“Following Fish” by Samanth Subramanian is one of those rare English books published from India that are not banal attempts at aping the success of the last block-buster book or lame attempts at becoming a “published author”. It is a travelogue and a food-guide that is very well-written and has also been very well-received, hopefully encouraging others to write good non-fiction books of their own.
The book is a collection of nine essays that describe the author's travels through the coast of India in pursuit of the ways in which fish are caught and prepared, as well as the lives of the people who catch the fish. He travels to West Bengal, Andhra Pradesh, Tamil Nadu, Kerala, Karnataka, Goa, Maharashtra and Gujarat in his quest, each of which features in an essay (except for Goa, which features in two). The author puts life into these essays by displaying a keen eye for details, a great sense of humor and a flair for the English language. He seems to have charmingly few hang-ups that allow him to get close to his subjects without alienating them.
The essays are wide-ranging in the topics they cover, but are all related in one way or the other to fish. These include the preparation of the famed hilsa (or ilish) in Kolkata, the purported cure for asthma that is delivered by shoving a live medicine-carrying fish down patients' throats in Hyderabad, the toddy shops of Kerala, the pursuit of the sailfish, one of the fastest fish in the oceans, somewhere near Goa and boat-building in Gujarat. Each essay is largely self-contained and with a distinctive feel of its own, making it easy to savor this book in easily-digestible pieces.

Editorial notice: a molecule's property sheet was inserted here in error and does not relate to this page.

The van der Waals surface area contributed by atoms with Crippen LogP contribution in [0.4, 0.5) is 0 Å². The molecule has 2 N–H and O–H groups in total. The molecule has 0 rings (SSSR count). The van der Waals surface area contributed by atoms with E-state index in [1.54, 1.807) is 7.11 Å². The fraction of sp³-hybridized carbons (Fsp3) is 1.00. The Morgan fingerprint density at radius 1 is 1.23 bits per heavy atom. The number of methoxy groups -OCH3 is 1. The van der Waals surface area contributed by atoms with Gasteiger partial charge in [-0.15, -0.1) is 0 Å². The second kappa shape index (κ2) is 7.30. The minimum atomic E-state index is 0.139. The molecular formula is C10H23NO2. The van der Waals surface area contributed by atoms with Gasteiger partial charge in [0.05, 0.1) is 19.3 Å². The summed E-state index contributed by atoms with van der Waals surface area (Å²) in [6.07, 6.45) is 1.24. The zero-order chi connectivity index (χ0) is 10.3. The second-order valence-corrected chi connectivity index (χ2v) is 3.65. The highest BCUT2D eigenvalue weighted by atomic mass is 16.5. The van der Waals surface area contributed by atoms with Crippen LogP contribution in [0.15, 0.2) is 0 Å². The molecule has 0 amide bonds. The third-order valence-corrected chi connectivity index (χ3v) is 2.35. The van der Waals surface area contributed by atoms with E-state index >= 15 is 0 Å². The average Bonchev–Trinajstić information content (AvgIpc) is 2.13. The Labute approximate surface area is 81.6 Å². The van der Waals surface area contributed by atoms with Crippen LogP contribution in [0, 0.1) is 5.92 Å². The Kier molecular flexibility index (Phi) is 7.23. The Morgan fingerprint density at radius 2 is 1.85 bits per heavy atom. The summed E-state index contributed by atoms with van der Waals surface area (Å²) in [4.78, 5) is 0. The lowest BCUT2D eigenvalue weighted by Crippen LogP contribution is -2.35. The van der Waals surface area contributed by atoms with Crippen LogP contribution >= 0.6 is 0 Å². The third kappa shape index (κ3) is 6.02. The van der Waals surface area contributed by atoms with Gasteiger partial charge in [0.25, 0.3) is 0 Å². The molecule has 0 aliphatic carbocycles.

It is not very clear just why the author sets out on these journeys, especially since he seems to have taken a dislike to eating fish as a young boy coming from a vegetarian family, but he does show a remarkable passion for his mission and an amazing perseverance. He has a curious penchant for noting brand names (a Mirinda bottle holding oil for a church's lamps, empty Servo bottles used as flotation devices, etc.). I was mildly disappointed that the author does not mention having tasted matthi (sardine) in Kerala, especially since most of the people who have tasted it seem to fall in love with it as far as I have seen, despite its abundance of slender bones that are hard to separate from its flesh. Finally it would be nice to have a list of fish mentioned in the book along with their local names and a sketch or a photograph, for people who are not well-versed in the different types of fish commonly eaten in our country.
Even if you have never tasted fish, these essays make for very interesting reads since they are as much about people and places as about fish. If you love fish, then you owe it to yourself to read this fantastic little book that has just under 170 pages in all.